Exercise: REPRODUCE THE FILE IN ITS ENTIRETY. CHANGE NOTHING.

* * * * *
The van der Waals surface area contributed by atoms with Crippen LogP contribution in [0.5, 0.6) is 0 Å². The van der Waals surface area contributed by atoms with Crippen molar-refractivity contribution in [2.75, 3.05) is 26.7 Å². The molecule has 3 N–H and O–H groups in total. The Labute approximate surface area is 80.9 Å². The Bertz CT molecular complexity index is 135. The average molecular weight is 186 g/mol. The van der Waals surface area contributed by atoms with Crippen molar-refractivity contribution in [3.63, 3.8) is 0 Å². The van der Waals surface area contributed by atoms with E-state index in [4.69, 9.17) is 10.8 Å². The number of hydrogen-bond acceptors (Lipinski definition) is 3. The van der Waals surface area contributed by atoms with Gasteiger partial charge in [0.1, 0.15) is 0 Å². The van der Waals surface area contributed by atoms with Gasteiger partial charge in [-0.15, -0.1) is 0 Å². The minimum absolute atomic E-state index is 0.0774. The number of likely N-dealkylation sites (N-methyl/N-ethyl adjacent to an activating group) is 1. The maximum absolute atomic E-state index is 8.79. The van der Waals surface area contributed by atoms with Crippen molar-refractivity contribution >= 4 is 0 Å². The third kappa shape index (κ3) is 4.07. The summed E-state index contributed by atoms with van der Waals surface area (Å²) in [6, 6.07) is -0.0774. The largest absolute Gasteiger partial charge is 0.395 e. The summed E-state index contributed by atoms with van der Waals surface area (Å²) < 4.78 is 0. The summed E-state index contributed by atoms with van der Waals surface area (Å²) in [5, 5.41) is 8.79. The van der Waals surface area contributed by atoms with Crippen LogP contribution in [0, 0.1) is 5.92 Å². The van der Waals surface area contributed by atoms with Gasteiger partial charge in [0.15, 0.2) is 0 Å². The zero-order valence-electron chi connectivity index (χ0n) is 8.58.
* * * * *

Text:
The van der Waals surface area contributed by atoms with Crippen LogP contribution in [0.5, 0.6) is 0 Å². The van der Waals surface area contributed by atoms with Crippen molar-refractivity contribution in [2.75, 3.05) is 26.7 Å². The molecule has 3 N–H and O–H groups in total. The Labute approximate surface area is 80.9 Å². The Bertz CT molecular complexity index is 135. The average molecular weight is 186 g/mol. The van der Waals surface area contributed by atoms with Crippen molar-refractivity contribution in [3.63, 3.8) is 0 Å². The van der Waals surface area contributed by atoms with E-state index in [4.69, 9.17) is 10.8 Å². The number of hydrogen-bond acceptors (Lipinski definition) is 3. The van der Waals surface area contributed by atoms with Gasteiger partial charge in [0.1, 0.15) is 0 Å². The van der Waals surface area contributed by atoms with Gasteiger partial charge in [-0.15, -0.1) is 0 Å². The minimum absolute atomic E-state index is 0.0774. The number of likely N-dealkylation sites (N-methyl/N-ethyl adjacent to an activating group) is 1. The maximum absolute atomic E-state index is 8.79. The van der Waals surface area contributed by atoms with Crippen molar-refractivity contribution >= 4 is 0 Å². The third kappa shape index (κ3) is 4.07. The summed E-state index contributed by atoms with van der Waals surface area (Å²) in [6, 6.07) is -0.0774. The largest absolute Gasteiger partial charge is 0.395 e. The summed E-state index contributed by atoms with van der Waals surface area (Å²) < 4.78 is 0. The summed E-state index contributed by atoms with van der Waals surface area (Å²) in [5, 5.41) is 8.79. The van der Waals surface area contributed by atoms with Crippen LogP contribution in [0, 0.1) is 5.92 Å². The van der Waals surface area contributed by atoms with Gasteiger partial charge in [0.15, 0.2) is 0 Å². The zero-order valence-electron chi connectivity index (χ0n) is 8.58.